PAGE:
Similarly, to understand how what is happening now is different from recent experience will require transactional and reference data. More interesting, though, is the reach into “recent experience,” i.e., a window of time measured in seconds, minutes, hours, days, etc., from the accumulated transactional data. Anomaly detection relies on the comparison of both accumulated real-time transactions with baselines created from longer-term trends. For example, it is advantageous to immediately know if a particular transaction between two specific parties is occurring more or less frequently than in the past.
The Data Platform Approach: Unencumbered Access
The data platform approach provides a single environment to handle the concurrent workloads of high-performance transactions (ingestion) and high-performance analytics (queries). With a single platform combining data management, integration and analytics technologies, a firm can simultaneously process transactions and enable access to the newly arrived data. The real difference is “unencumbered access” to data, whether dynamic or static. This requires giving a query full, panoramic access to the data to answer a “current time” question fully.
“Unencumbered” means full join capabilities no matter the location of data. It requires direct access to the single copy of the product, account, and other reference data, without replication, without repurposing a database technology to assist in that replication, without the operational overhead to ensure replication is consistent, and without the cost associated with custom hardware over standard off-the-shelf hardware.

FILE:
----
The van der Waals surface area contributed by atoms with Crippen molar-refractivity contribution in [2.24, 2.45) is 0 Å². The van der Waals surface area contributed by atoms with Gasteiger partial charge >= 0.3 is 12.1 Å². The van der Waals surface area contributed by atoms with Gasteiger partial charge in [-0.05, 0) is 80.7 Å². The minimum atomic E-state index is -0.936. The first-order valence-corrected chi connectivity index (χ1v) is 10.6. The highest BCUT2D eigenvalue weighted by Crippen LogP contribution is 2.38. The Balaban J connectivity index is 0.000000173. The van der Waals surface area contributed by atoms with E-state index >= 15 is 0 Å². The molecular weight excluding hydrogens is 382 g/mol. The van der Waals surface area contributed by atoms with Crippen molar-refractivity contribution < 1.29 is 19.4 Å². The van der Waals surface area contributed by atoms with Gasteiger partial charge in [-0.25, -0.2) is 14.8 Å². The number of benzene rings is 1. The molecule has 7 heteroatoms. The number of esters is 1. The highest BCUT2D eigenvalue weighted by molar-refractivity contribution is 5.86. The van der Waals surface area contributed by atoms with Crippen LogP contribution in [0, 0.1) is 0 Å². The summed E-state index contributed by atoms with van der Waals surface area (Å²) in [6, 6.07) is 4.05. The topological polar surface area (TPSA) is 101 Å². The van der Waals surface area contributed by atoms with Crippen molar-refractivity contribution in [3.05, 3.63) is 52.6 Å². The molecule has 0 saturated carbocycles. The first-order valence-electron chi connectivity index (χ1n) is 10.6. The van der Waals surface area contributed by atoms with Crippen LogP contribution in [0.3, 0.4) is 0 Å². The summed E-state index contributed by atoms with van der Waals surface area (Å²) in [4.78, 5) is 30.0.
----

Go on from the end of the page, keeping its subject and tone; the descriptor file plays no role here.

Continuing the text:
A join should be agnostic to data topology; it is immaterial that data is sharded, co-sharded, non-co-sharded or non-sharded across (virtualized) commodity hardware. “Unencumbered” also means massively scalable data persistence. Data germane to “recent experience” is accessible all the while “current” data is being ingested. The conflict of workload (writes vs. reads) is resolved using the same “panoramic view” machinery. In this scenario, it is used to provide data from the ingestion tier to a compute or query tier.
A data platform brings to the business user a platform that will help answer “What is happening now?” and “Is what’s happening now different from recent experience?”
For more information on the InterSystems data platform and how it addresses these challenges, please visit https://financial.intersystems.com/.
Will Walter is responsible for business development and strategy to align InterSystems’ technologies with innovative opportunities in the financial markets. Will has played key roles in transforming businesses at Goldman Sachs, Deutsche Bank, New York Stock Exchange, and Barclays. Will also built and led the professional services practice for TransactTools, a pioneering software company focused on interoperability and analytics within financial services. In his role at TransactTools, Will advised many investment banks, exchanges, asset managers, and other financial technology providers on best practices for connectivity and data strategy.